The process of Christinization began at this time as a result of the surviving Roman population. The Papacy reports contacts with the Croats (mid-7th century). [Liber Pontificalis. Pope John IV (640-42) known as John the Dalmatian dispatched Abbot Martin to Dalmatia and Istria to ransom prisoners and relics (the remnants of old Christian martyrs). Abbot Martin appears to havecmade an impression on Croatian leaders. Byzantine sources also report efforts to Christinize the Croats. The Byzantines report that Duke Porin at the incentive of Emperor Heraclius began the process. Another account mentions Duke Porga (possibly an alternstive spelling of Porin) who played a major role influence by Roman missionaries. Many modern Croatian sources attribute Chrstinization in large measure to Duke Borna. While few details survive on the process of Chistinization, it was largely achieved (early 9th century). The Latin Rites appear to have prevailed largely because the Papacy gave greater attention to Croatia than the Byzantines. Church synods were held in Dalmatia (11th century). Papal attention to Croatia intensified after the break between the Eastern and Western Church (1054). After this the Latin rites became increasingly dominant.


The Croats settling the central Balkans formed dukedoms--the Pannonian duchy in the north and the Dalmatian duchy in the south. The first written record of Croatia was in an 952 statute issued by Duke Trpimir. Trpimir I, Duke of Croatia (845-864) of the house of Trpimirovic ruled under the suzerainty of the German Emperor Lothar, but expanded relations with Byzantium in part to establish an independent state. The country was recognized by pope John VIII as an independent dukedom under Branimir in 879. A united independent Croatian kingdom existed (923-1102). We jknow little about Croatia at this time. We have found a variety of listings about the monarchs of Croatia. Croatia became a province ruled by the Hugarian monarchy. The Ottoman victory at the battle of Battle of Mohács (1526) destroyed the Hungarian monarchy. Dynastically the Austrian Hapsburgs inherited the Hungarian crown and Croatia, but for two centuries both were occupied by the Ottoman Empire.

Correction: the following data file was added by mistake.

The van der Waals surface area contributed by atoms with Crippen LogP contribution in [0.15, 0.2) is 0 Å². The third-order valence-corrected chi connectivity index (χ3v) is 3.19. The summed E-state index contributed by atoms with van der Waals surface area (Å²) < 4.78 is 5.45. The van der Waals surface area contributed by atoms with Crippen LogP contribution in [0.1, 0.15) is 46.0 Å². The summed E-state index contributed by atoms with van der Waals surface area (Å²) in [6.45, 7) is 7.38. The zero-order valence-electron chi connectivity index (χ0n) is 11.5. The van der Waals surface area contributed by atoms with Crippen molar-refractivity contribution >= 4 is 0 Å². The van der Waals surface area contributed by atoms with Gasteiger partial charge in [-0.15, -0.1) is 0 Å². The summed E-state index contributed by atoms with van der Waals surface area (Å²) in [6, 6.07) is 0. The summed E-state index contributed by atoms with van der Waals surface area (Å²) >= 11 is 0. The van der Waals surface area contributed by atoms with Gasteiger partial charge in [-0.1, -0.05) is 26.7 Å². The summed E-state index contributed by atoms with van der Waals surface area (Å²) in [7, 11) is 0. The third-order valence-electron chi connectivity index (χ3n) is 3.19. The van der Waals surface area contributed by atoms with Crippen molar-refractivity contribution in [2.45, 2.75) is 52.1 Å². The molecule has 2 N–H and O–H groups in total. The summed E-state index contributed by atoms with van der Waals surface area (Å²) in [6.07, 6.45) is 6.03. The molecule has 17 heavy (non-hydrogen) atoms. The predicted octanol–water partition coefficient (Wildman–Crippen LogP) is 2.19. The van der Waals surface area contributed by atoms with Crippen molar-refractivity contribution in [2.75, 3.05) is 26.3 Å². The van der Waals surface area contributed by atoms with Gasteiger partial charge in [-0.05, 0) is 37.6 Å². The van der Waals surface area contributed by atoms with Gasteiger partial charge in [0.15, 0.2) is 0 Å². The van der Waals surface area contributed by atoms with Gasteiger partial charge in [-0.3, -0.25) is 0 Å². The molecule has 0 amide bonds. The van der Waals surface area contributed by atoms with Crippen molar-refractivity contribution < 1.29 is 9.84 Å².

Mongol Invasion (1241-42)